Scottish Sea Farms has introduced a new semi-hybrid powered workboat to service larger salmon pens and nets at its marine farms around Scotland's west coast.
Thereby, the vessel, equipped with a battery pack, will be able to use its harbor generators more efficiently. Saving fuel and CO2 emissions, as well as reducing noise.
The Geraldine Mary, on a long-term contract from Mull-based Inverlussa Marine Services, was designed and built-in Scotland by Macduff Shipyards.
Therefore, the semi-hybrid boat marks another step, complementing the salmon farmer's first fully hybrid workboat, the Laurence Knight. Last, also commissioned by Inverlussa.
According to Scottish Sea Farms' Regional Production Manager for the mainland, Innes Weir, the move to fewer but bigger nets and pens makes it possible to enhance fish health and welfare.
"Increasing the size of pens allows for greater separation between fish stocks and predators. While reducing the number of pens enables even more focused husbandry and fish health monitoring," he added.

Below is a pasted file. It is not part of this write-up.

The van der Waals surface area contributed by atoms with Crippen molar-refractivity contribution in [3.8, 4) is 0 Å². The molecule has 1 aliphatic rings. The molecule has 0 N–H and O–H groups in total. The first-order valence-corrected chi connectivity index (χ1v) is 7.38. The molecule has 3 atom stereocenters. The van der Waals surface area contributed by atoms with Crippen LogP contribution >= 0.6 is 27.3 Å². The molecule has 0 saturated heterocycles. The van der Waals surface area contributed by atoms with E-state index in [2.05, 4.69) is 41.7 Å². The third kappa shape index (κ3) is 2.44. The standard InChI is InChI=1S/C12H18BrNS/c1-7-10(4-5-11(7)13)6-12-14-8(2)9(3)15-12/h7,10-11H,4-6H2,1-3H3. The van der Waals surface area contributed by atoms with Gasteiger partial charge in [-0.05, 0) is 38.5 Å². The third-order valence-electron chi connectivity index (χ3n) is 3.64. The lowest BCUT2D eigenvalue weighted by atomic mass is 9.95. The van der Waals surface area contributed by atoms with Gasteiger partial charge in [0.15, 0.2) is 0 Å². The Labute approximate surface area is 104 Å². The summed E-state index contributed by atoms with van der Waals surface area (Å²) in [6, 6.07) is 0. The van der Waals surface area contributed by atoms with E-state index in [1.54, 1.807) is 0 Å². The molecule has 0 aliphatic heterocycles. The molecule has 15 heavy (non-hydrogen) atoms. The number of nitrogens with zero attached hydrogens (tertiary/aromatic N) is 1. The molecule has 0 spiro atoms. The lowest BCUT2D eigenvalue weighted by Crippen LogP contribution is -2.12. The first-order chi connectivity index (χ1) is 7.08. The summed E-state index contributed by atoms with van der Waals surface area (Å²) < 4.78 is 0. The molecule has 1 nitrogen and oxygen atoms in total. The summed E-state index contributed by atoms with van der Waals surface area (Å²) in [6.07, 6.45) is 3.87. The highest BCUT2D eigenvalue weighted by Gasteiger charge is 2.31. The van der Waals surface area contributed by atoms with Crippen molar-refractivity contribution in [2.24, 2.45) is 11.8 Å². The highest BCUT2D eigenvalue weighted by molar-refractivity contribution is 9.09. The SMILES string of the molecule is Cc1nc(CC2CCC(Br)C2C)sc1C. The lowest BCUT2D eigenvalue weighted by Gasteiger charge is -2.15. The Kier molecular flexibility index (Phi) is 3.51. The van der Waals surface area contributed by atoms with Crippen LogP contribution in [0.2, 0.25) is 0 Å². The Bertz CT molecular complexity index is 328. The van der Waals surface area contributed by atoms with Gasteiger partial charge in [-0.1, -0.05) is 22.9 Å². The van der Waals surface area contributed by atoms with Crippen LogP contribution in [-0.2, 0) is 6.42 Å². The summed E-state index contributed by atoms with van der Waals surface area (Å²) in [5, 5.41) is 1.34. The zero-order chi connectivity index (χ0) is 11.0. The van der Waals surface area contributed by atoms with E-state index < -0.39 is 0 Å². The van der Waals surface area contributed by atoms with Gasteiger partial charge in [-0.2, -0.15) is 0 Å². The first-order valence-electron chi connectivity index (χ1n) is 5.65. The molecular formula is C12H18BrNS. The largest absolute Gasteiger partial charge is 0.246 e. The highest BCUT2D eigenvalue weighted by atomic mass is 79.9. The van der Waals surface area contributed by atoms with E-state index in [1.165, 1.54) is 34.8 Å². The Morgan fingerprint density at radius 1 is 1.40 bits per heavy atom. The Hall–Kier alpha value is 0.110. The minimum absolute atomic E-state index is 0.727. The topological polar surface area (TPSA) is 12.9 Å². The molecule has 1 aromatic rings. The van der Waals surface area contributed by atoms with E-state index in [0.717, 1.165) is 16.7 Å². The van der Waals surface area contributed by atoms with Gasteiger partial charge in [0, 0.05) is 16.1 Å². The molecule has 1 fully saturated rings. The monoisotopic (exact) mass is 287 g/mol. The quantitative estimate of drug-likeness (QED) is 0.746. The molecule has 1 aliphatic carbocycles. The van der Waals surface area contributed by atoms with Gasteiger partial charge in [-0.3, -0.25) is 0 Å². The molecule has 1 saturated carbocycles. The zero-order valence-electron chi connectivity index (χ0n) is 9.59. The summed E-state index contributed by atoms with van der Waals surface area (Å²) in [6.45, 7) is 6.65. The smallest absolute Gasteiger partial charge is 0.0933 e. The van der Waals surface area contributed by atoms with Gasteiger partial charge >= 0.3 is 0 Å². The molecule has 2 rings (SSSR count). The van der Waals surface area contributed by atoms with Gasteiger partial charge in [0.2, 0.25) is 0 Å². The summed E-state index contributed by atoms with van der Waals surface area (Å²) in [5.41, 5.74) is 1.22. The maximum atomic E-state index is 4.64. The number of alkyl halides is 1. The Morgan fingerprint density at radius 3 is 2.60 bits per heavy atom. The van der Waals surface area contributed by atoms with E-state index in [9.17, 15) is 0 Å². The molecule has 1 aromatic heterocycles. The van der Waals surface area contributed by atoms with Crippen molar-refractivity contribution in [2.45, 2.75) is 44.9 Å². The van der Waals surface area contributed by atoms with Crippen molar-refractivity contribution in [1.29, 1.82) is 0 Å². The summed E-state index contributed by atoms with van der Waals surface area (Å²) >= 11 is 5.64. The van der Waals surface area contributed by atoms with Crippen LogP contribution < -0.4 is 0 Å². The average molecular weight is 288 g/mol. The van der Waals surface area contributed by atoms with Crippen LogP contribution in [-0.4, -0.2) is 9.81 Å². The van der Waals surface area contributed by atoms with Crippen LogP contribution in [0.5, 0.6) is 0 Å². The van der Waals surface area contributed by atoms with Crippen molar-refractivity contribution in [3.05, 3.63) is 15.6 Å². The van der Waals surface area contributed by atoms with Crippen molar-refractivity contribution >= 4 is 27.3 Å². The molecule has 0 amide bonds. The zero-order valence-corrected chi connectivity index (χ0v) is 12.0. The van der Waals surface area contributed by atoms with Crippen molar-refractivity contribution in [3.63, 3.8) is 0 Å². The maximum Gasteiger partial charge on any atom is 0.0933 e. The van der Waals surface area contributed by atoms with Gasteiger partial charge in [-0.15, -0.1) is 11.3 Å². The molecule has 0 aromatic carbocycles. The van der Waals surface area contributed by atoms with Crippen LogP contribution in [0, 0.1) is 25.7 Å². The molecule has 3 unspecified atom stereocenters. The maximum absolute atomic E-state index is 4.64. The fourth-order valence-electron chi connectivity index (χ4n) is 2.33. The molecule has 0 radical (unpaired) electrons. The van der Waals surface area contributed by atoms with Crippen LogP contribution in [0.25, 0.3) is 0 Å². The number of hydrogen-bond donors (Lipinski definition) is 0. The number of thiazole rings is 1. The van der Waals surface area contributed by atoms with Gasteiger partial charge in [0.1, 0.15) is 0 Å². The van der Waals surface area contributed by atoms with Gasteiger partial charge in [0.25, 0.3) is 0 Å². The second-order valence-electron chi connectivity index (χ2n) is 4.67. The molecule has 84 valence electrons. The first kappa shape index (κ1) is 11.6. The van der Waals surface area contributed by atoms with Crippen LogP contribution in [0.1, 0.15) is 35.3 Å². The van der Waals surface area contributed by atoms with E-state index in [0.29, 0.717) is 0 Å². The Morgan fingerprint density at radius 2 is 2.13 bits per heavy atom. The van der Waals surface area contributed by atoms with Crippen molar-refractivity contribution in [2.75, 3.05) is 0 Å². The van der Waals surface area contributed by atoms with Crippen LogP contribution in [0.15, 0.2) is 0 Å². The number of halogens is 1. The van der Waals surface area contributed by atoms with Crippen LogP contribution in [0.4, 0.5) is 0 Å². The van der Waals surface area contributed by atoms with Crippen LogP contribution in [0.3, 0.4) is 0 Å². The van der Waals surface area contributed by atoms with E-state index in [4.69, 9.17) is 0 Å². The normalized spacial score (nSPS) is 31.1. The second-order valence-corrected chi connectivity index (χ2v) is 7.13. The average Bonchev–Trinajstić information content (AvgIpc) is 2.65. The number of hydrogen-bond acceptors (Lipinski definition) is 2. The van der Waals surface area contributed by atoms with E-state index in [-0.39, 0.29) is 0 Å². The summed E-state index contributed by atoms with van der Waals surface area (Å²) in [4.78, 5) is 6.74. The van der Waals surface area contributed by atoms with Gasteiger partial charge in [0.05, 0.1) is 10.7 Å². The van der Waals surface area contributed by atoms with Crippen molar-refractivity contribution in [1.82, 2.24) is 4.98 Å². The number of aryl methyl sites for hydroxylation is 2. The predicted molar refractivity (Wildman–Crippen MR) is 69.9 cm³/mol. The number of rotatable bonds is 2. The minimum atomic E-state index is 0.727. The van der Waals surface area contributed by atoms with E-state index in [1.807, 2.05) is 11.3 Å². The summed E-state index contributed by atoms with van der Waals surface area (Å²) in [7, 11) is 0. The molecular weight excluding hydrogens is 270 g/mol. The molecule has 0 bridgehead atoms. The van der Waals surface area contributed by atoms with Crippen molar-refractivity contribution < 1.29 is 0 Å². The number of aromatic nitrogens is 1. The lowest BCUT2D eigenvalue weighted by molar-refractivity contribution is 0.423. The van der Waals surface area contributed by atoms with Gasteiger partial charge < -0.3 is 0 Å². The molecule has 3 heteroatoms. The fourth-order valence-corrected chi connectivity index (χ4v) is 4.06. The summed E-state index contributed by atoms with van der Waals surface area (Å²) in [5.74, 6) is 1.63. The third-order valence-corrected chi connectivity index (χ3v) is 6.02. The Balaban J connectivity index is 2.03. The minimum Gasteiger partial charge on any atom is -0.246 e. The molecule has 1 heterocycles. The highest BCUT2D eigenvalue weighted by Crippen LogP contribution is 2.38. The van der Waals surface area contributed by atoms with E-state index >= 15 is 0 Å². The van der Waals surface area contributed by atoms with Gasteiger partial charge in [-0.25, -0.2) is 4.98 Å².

On the other side, Inverlussa Managing Director, Ben Wilson, said the decision of this introduction was "a time and cost-effective amendment of an existing design compared with going fully hybrid with a complete redesign".
Besides, he noted: "It's a vessel design we've had a lot of good experience with. The semi-hybrid system is a big improvement on having generators running overnight."
Finally, Macduff Shipyards Managing Director John Watt said: "It's good to see a company like Inverlussa. It is at the forefront of its field, taking the lead in sustainable innovation with ideas, practices, and products that will contribute to the wider environment. As well as the economic viability of the company."
"We have a lot of farms. We need to inspect them all every year, sometimes twice a year. It's something we take very seriously. Working closely and communicating often with Inverlussa on the logistics and operational aspects of these vessels," he concluded.